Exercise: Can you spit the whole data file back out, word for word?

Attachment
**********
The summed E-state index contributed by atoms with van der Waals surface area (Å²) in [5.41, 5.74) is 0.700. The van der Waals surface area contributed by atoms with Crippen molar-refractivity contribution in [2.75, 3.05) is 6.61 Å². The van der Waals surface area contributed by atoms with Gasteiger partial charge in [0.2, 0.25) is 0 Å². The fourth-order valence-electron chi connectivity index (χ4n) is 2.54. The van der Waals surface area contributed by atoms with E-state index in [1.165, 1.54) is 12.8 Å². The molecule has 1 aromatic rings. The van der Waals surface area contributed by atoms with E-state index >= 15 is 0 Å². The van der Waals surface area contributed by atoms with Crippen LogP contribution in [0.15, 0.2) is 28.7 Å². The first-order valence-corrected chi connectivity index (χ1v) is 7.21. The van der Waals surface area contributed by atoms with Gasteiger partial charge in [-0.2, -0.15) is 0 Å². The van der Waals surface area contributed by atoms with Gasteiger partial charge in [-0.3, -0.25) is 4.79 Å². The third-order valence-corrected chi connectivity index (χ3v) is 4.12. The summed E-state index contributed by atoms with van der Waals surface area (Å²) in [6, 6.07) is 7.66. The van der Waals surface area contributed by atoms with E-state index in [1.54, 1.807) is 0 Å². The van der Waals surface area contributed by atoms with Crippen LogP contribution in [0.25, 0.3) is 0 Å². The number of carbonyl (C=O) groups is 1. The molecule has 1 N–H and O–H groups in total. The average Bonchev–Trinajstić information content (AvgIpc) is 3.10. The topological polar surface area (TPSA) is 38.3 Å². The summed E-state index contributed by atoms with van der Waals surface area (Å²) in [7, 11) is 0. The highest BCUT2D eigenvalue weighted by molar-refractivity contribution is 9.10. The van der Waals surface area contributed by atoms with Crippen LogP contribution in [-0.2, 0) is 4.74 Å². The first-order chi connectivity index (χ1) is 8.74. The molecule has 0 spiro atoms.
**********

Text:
The summed E-state index contributed by atoms with van der Waals surface area (Å²) in [5.41, 5.74) is 0.700. The van der Waals surface area contributed by atoms with Crippen molar-refractivity contribution in [2.75, 3.05) is 6.61 Å². The van der Waals surface area contributed by atoms with Gasteiger partial charge in [0.2, 0.25) is 0 Å². The fourth-order valence-electron chi connectivity index (χ4n) is 2.54. The van der Waals surface area contributed by atoms with E-state index in [1.165, 1.54) is 12.8 Å². The molecule has 1 aromatic rings. The van der Waals surface area contributed by atoms with E-state index >= 15 is 0 Å². The van der Waals surface area contributed by atoms with Crippen LogP contribution in [0.15, 0.2) is 28.7 Å². The first-order valence-corrected chi connectivity index (χ1v) is 7.21. The van der Waals surface area contributed by atoms with Gasteiger partial charge in [-0.2, -0.15) is 0 Å². The van der Waals surface area contributed by atoms with Gasteiger partial charge in [-0.3, -0.25) is 4.79 Å². The third-order valence-corrected chi connectivity index (χ3v) is 4.12. The summed E-state index contributed by atoms with van der Waals surface area (Å²) in [6, 6.07) is 7.66. The van der Waals surface area contributed by atoms with E-state index in [1.54, 1.807) is 0 Å². The van der Waals surface area contributed by atoms with Crippen LogP contribution in [0.25, 0.3) is 0 Å². The number of carbonyl (C=O) groups is 1. The molecule has 1 N–H and O–H groups in total. The average Bonchev–Trinajstić information content (AvgIpc) is 3.10. The topological polar surface area (TPSA) is 38.3 Å². The summed E-state index contributed by atoms with van der Waals surface area (Å²) in [7, 11) is 0. The highest BCUT2D eigenvalue weighted by molar-refractivity contribution is 9.10. The van der Waals surface area contributed by atoms with Crippen LogP contribution in [-0.2, 0) is 4.74 Å². The first-order chi connectivity index (χ1) is 8.74. The molecule has 0 spiro atoms.